Intro To Finance
Introduces students to the rudiments of finance and elementary financial decision making. Surveys the basics of investments, financial management, and financial markets and institutions. No prerequisites. Annually.
Examines the acquisition, management, and analysis of short-term and long-term funds both in the domestic and international environment. Emphasizes financial analysis, time value of money and valuation of securities, working capital management, capital budgeting under certainty and uncertainty, risk and return, cost of capital, and the optimal capital structure. Prerequisites: ECON 212 and ACTG 252. Each semester.
In-depth study of corporate financial issues that face today's financial manager. Students learn to incorporate risk into capital budgeting decisions; study mergers and acquisitions; analyze bankruptcies, reorganizations, and lease financing; and study other advanced financial issues prevalent in today's domestic and multinational corporations. Prerequisite: FIN 370. Annually.
Fund Of Insurance
A study of the concept of risk management and the several methods for handling risks. Emphasizes insurance as transfer method. Discusses fundamental principles of insurance, insurance as a contract, and the insurance policy, including property and liability coverage, life and health, and social insurance. Annually.
In-depth study of property and liability risk exposures, personal and commercial lines, production, underwriting, claims, ratemaking, and loss control functions as well as regulations of insurance. Prerequisite: FIN 373. Spring, annually.
Mgmt Finan Inst
Descriptive analysis of the operations of financial institutions, such as commercial banks, savings banks, insurance companies. Examines techniques and principles involved in the management of financial institutions. Prerequisites: ECON 211 and FIN 370. Annually.
Examines investment goals and the current environment for investments, including the nature of the investment process and securities markets; analysis of risk and return, especially as it applies to common stocks, preferred stocks, and bonds; introduction to portfolio management and portfolio theory. Prerequisite: FIN 370. Fall, annually.
Medical Care Fin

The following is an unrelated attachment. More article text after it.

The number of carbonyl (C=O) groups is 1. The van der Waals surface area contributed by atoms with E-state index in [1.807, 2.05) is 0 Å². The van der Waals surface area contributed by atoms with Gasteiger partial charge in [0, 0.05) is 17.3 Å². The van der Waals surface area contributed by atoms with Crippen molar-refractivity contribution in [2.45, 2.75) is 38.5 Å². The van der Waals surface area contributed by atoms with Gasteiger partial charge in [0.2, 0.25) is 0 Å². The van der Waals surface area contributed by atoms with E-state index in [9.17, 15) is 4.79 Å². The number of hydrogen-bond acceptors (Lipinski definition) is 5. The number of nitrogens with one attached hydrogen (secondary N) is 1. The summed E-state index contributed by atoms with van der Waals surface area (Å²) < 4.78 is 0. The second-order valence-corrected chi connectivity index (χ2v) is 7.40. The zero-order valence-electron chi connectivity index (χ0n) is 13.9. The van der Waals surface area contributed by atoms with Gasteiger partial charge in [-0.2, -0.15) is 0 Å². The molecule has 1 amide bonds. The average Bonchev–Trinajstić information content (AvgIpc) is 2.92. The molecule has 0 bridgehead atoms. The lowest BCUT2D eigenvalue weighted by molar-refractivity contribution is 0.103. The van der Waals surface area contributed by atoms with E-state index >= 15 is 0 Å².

The role of a financial manager in the health care setting. A study of the theoretical and analytical procedures involved in medical fund raising, capital budgeting, expense analysis, rate structuring, and hospital asset management as well as other financial abilities required in the operation and planning of modern health care facilities. Prerequisite: FIN 370. Offered on demand.
Personal Finance For Bus Maj
This course will contain a review of each of the major segments of personal financial planning, including the financial planning process, insurance policies and strategies, risk management, investment vehicles, tax planning strategies retirement plans and employee benefits, and estate planning, as they apply to business and information science majors. This course is not available for Personal Financial Planning majors. Prerequisite: Junior standing. Once annually.
Presents various current topics in finance theory and practice. Covers different topics from year to year, as subjects of importance are identified. Prerequisite: FIN 370. On demand.
Acquaints students with tax planning techniques that can be used to accomplish an individual's financial goals. Enables students to suggest actions that fit the individual's financial priorities based on an understanding of financial position, cash flow and income, gift and estate tax matters. Prerequisite: ACTG 353.
Capstone course challenges students to integrate and synthesize, through case methods, their knowledge in finance. Emphasizes corporate finance in application of theoretical underpinning, but some cases also will deal with investments, financial institutions, and markets. Prerequisite: FIN 371.
Retrmnt Est Plan
An overview of individual income taxation, including an in-depth look at pensions, profit sharing, and other deferred compensation plans, estates, trusts, and applicable tax laws. Prerequisite: FIN 463. Once annually.